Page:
Among other things, the 2012 report found that CSC had abandoned a 2001 push to establish 22 Section 81 healing lodges, and that it had diverted funds toward its own prisons that were intended for Indigenous-run healing lodges.

The report also found that CSC dedicated paltry resources toward Indigenous communities that wanted to take responsibility for supervising local offenders released from prison, under what are called Section 84 agreements.

All of those issues remain unresolved, according to Dr. Zinger.

“At the most basic level, the correctional system should not serve to further perpetuate disadvantage, which is precisely what we have seen reflected in the outcomes and prison health indicators for incarcerated Indigenous Peoples, particularly when compared to their non-Indigenous counterparts,” he says in Tuesday’s report.

When Section 81 healing lodges first began operating, in the late 1990s, CSC was negotiating with at least 22 Indigenous groups to expand the healing lodge network across the country. Today, Ontario, the Atlantic provinces and the territories still don’t have any healing lodge beds.

The report calls on CSC to reallocate a significant – but unspecified – portion of its budget toward Indigenous groups and communities for the care and custody of Indigenous offenders.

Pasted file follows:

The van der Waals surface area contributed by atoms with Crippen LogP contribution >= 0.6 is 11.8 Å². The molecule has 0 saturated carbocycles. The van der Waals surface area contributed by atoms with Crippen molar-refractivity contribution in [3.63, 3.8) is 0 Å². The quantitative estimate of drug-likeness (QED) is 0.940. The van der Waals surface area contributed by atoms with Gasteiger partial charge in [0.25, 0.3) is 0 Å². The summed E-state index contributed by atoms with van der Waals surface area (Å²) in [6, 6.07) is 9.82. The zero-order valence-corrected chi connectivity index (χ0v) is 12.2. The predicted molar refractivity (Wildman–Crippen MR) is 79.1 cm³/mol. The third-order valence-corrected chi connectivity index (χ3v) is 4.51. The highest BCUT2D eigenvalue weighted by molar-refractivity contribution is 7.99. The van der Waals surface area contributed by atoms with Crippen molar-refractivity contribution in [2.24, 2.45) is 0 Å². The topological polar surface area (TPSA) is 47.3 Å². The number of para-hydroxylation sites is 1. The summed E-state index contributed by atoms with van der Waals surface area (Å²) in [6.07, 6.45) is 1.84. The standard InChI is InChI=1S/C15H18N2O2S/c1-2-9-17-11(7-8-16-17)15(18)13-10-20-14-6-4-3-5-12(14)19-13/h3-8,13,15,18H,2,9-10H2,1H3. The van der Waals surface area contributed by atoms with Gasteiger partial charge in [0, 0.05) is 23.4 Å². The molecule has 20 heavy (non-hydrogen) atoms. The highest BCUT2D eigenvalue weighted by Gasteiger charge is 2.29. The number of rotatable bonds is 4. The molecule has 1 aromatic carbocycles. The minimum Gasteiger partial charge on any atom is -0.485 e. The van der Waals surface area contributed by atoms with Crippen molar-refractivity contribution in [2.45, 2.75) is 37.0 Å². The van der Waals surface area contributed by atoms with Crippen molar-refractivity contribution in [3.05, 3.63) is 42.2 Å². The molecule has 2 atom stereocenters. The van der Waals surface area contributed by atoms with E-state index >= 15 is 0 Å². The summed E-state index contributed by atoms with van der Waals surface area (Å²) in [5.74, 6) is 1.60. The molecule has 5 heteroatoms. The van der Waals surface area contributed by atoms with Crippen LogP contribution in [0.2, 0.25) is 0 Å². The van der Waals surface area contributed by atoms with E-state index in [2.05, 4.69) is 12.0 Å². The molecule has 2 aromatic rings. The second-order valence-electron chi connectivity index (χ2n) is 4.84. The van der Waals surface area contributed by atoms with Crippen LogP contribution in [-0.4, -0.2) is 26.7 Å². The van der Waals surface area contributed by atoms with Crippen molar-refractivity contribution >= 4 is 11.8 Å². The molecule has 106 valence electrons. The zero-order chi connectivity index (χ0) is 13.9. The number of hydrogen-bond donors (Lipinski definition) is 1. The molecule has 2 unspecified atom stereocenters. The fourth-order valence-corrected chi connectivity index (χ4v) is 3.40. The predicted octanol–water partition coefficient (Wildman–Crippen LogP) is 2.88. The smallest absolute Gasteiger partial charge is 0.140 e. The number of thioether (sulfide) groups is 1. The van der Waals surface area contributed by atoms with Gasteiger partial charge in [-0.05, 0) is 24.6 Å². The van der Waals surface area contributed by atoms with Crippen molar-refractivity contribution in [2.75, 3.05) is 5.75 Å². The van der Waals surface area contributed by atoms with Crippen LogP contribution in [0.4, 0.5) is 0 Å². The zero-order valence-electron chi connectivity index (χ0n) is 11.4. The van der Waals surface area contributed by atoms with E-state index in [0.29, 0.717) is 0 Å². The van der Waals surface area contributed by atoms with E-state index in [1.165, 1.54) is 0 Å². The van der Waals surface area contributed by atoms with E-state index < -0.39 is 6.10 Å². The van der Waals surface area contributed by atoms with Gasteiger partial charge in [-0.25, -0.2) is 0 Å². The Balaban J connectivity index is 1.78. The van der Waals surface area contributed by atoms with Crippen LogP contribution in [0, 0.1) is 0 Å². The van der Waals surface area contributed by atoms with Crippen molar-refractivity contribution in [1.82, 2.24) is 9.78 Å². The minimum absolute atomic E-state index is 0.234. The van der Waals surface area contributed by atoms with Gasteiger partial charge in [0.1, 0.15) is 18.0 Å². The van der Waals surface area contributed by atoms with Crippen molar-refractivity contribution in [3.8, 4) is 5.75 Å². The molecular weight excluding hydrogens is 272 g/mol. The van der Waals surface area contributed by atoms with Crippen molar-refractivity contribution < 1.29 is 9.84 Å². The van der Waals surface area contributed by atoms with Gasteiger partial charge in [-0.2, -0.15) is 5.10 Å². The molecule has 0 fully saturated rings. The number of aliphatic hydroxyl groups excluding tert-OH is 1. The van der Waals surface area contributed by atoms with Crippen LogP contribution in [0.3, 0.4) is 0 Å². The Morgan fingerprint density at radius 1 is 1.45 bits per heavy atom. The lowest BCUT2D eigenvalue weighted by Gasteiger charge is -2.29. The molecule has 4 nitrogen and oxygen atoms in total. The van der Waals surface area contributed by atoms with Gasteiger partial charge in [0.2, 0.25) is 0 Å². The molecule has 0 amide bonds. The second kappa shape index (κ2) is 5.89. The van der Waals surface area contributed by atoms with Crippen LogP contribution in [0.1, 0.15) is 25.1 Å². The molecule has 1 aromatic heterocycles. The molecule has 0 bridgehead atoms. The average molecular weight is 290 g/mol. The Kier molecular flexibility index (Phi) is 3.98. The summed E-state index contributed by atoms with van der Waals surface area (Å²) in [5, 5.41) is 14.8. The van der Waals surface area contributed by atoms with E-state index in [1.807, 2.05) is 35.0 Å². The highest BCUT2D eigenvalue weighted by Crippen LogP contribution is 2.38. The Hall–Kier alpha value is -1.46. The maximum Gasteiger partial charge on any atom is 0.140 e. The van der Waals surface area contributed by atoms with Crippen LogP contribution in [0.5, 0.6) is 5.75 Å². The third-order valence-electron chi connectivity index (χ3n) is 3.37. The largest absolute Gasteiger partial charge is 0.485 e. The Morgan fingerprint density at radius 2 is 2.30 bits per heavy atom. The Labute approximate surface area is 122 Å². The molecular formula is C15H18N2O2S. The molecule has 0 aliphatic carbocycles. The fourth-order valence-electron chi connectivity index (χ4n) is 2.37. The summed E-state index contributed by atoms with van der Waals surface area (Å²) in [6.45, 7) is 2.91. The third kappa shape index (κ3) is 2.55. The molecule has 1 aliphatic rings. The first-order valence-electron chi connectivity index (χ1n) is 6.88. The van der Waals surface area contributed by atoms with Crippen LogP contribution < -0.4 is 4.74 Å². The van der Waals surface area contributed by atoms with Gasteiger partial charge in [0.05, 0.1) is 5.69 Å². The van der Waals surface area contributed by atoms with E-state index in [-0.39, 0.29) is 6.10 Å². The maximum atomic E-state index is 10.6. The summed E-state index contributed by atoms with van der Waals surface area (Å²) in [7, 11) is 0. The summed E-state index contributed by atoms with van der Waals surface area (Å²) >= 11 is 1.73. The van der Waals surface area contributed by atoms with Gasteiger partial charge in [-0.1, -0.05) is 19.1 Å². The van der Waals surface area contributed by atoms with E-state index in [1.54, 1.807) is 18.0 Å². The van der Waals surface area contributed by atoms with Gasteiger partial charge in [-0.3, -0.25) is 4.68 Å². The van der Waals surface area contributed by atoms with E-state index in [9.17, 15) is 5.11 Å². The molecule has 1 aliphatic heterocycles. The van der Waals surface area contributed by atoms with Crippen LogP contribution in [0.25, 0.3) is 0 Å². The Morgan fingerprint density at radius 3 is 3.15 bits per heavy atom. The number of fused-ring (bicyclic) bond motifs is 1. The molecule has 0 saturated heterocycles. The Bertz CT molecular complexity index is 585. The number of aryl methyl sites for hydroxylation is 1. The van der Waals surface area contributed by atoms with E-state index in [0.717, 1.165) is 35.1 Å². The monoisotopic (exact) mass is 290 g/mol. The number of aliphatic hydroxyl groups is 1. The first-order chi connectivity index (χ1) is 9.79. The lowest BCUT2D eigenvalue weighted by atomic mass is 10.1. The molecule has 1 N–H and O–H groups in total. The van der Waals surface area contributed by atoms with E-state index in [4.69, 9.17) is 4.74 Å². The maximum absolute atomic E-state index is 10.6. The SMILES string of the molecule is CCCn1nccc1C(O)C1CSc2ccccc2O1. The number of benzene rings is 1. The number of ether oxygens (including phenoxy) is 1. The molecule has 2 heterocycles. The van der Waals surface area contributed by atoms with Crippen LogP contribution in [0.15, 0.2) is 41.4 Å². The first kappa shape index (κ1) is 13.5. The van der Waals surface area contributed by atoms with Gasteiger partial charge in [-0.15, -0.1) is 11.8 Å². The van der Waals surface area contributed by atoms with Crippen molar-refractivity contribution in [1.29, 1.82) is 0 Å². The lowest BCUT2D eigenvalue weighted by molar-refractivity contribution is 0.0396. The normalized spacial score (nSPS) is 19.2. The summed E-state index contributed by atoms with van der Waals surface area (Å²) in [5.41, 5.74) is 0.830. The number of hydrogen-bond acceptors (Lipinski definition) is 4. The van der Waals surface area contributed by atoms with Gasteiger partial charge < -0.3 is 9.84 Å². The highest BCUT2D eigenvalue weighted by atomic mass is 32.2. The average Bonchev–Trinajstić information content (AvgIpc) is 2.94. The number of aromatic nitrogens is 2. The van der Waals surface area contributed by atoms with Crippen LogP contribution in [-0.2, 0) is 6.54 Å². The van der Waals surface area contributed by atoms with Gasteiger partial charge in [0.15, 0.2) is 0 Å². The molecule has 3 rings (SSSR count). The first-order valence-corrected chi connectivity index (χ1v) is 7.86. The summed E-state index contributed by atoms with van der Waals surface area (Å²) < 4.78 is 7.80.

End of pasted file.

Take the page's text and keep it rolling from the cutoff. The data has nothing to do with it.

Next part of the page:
In a statement, CSC Commissioner Anne Kelly said her agency is working to combat systemic racism in the criminal justice system. “To support this priority, CSC has developed an Anti-Racism Framework and Actions, focusing on employees, offenders, and stakeholders,” she said. “We also continue to implement training for staff on topics such as anti-racism, unconscious bias, Indigenous culture, and cultural competency.”

Dr. Zinger’s annual report highlights several other areas of concern.

An extensive investigation by his office revealed that Black prisoners make up 9 per cent of the federal prison population, despite making up just 3.5 per cent of the Canadian population. They tend to be overrepresented in maximum-security institutions and use-of-force incidents with staff. They are also generally overrepresented in isolation units, where prisoners are held when they can’t be safely managed in the general prison population.

Black prisoners told investigators they are subjected to racist language by prison staff, and said they had been told they couldn’t wear do-rags because they are considered gang symbols.

In a response, CSC said do-rags and hair extensions are now being considered for inclusion on the list of approved personal property for prisoners.

“Black persons frequently reported being labelled or treated like gang members by CSC staff even if they did not have any official or active security threat group affiliation,” Blaise Ndala, one of the investigators, said at a news conference on Tuesday.

In 2019, Ottawa implemented legislation to abolish administrative segregation, a prisoner isolation practice similar to solitary confinement that appeals courts had ruled unlawful. But Dr. Zinger’s office found that restrictive “segregation-like” conditions persist in several areas of federal prisons. These units “are subject to little or no external oversight or independent monitoring,” he said.

Mr. Mendicino, the Public Safety Minister, responded to Dr. Zinger’s annual report in a statement. “Combatting systemic racism across government, including in our justice system, is one of our top priorities,” he said.